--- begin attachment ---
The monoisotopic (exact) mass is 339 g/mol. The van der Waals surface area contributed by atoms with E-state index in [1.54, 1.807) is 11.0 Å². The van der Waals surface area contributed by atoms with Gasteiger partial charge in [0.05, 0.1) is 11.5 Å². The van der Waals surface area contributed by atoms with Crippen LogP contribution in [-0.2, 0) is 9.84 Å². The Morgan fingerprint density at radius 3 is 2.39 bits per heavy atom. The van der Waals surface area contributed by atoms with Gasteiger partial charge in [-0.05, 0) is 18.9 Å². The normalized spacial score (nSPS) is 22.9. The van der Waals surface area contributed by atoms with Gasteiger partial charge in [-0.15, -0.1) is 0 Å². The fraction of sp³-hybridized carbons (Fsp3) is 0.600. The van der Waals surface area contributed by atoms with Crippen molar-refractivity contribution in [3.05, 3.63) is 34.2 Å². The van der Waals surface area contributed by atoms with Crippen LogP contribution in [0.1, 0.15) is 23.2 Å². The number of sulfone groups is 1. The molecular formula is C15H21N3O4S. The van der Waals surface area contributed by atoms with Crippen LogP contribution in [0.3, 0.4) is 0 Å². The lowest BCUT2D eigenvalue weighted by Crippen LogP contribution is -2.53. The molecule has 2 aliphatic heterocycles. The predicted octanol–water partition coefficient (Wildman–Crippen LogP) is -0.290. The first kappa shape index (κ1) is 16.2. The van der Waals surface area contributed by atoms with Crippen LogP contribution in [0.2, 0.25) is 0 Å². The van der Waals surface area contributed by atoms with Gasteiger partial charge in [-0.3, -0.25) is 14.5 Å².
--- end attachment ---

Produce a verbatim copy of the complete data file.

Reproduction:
The monoisotopic (exact) mass is 339 g/mol. The van der Waals surface area contributed by atoms with E-state index in [1.54, 1.807) is 11.0 Å². The van der Waals surface area contributed by atoms with Gasteiger partial charge in [0.05, 0.1) is 11.5 Å². The van der Waals surface area contributed by atoms with Crippen LogP contribution in [-0.2, 0) is 9.84 Å². The Morgan fingerprint density at radius 3 is 2.39 bits per heavy atom. The van der Waals surface area contributed by atoms with Gasteiger partial charge in [-0.05, 0) is 18.9 Å². The normalized spacial score (nSPS) is 22.9. The van der Waals surface area contributed by atoms with Gasteiger partial charge in [-0.15, -0.1) is 0 Å². The fraction of sp³-hybridized carbons (Fsp3) is 0.600. The van der Waals surface area contributed by atoms with Crippen molar-refractivity contribution in [3.05, 3.63) is 34.2 Å². The van der Waals surface area contributed by atoms with Crippen LogP contribution in [0.1, 0.15) is 23.2 Å². The number of sulfone groups is 1. The molecular formula is C15H21N3O4S. The van der Waals surface area contributed by atoms with Crippen LogP contribution in [0.3, 0.4) is 0 Å². The lowest BCUT2D eigenvalue weighted by Crippen LogP contribution is -2.53. The molecule has 2 aliphatic heterocycles. The predicted octanol–water partition coefficient (Wildman–Crippen LogP) is -0.290. The first kappa shape index (κ1) is 16.2. The van der Waals surface area contributed by atoms with Crippen LogP contribution in [0.2, 0.25) is 0 Å². The van der Waals surface area contributed by atoms with Gasteiger partial charge in [-0.3, -0.25) is 14.5 Å².